Paris is surprisingly pedestrian-friendly: it's compact and there are few hills. Watch out on pedestrian crossings, though - cars tend not to stop.
The Voguéo métro fluvial ('metro boat') currently services a series of stops in the south-eastern part of the city, with the Gare d'Austerlitz as its northern terminus. There are river shuttles along the Seine, but these cater more to tourists wanting to slowly soak up the sights along the way than to commuters trying to get somewhere.
Using the Vélib' system has made cycling in Paris simple. Start by setting up a Vélib' account at any bike station's multilingual terminal using any major credit card, providing it has a microchip and pin number. The multigeared bikes are designed for cyclists aged from 14, and are fitted with an antitheft lock and front/rear lights but not helmets. In general, you have to sign up either short term or long term, and can then use the bikes for no charge for the first half-hour. After that, hourly charges rise quickly.
In case you hadn't guessed it, driving around Paris is a job best reserved for the terminally aggressive - if you don't have lots of time to kill, you're better off taking public transport, which is generally well-maintained and supremely convenient.
Say what you will about driving around Paris, but the city's public transportation is world class. The most charming of Paris' public transport options, the underground Métropolitain (and its sister system, the RER), is a simply massive network. The Métro has 16 lines and well over 300 stops so there should always be a metro station within a few blocks. If you're staying in Paris for a week or more, ask at metro station offices about rechargeable Navigo passes.
For up-to-date details on visa requirements, see the French Foreign Affairs Ministry site (www.diplomatie.gouv.fr) and click 'Going to France'.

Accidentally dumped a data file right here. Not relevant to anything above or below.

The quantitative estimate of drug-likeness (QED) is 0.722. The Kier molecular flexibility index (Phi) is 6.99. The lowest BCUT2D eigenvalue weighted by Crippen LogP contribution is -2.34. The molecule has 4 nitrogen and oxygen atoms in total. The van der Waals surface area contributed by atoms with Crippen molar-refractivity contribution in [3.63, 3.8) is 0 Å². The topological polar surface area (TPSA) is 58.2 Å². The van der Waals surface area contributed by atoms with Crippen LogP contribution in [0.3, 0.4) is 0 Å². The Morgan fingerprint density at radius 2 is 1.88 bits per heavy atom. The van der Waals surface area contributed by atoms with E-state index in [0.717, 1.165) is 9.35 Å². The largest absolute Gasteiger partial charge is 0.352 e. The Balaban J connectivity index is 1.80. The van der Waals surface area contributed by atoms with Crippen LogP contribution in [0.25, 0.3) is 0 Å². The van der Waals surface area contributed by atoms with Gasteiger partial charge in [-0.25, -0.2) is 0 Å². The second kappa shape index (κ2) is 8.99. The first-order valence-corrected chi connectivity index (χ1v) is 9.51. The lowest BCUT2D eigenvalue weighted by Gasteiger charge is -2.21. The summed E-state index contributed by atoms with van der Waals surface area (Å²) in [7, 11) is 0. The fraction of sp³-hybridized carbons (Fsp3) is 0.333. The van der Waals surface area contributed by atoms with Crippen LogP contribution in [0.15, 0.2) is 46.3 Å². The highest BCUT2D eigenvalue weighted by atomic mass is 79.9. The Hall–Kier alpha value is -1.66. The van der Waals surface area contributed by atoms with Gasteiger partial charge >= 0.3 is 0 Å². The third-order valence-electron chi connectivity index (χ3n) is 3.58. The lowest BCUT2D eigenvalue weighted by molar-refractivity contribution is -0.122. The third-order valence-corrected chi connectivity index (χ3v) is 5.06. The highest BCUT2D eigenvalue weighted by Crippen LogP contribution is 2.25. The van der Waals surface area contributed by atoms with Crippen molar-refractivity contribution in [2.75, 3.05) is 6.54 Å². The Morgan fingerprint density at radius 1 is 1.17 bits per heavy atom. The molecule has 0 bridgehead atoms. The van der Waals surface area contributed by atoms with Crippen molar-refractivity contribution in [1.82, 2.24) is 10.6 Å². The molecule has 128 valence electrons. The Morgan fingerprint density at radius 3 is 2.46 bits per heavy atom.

EU nationals and citizens of Iceland, Norway and Switzerland need only a passport or a national identity card in order to enter France and stay in the country. Citizens of Australia, Canada, Israel, Hong Kong, Japan, Malaysia, New Zealand, Singapore, the USA and many Latin American countries do not need visas to visit France as tourists for up to 90 days.
Other people wishing to come to France as tourists have to apply for a Schengen Visa, named after the agreements that abolished passport controls between 15 European countries. It allows un- limited travel throughout the entire zone for a 90-day period. Application should be made to the consulate of the country you are entering first, or that will be your main destination.
The main post office, five blocks north of the eastern end of the Musée du Louvre, is open round the clock, but only for basic services such as sending letters. Other services, including currency exchange, are available only during regular opening hours. Be prepared for long queues.
Mobile en Ville
Association set up in 1998 by students and researchers with the aim of making independent travel within the city easier for people in wheelchairs.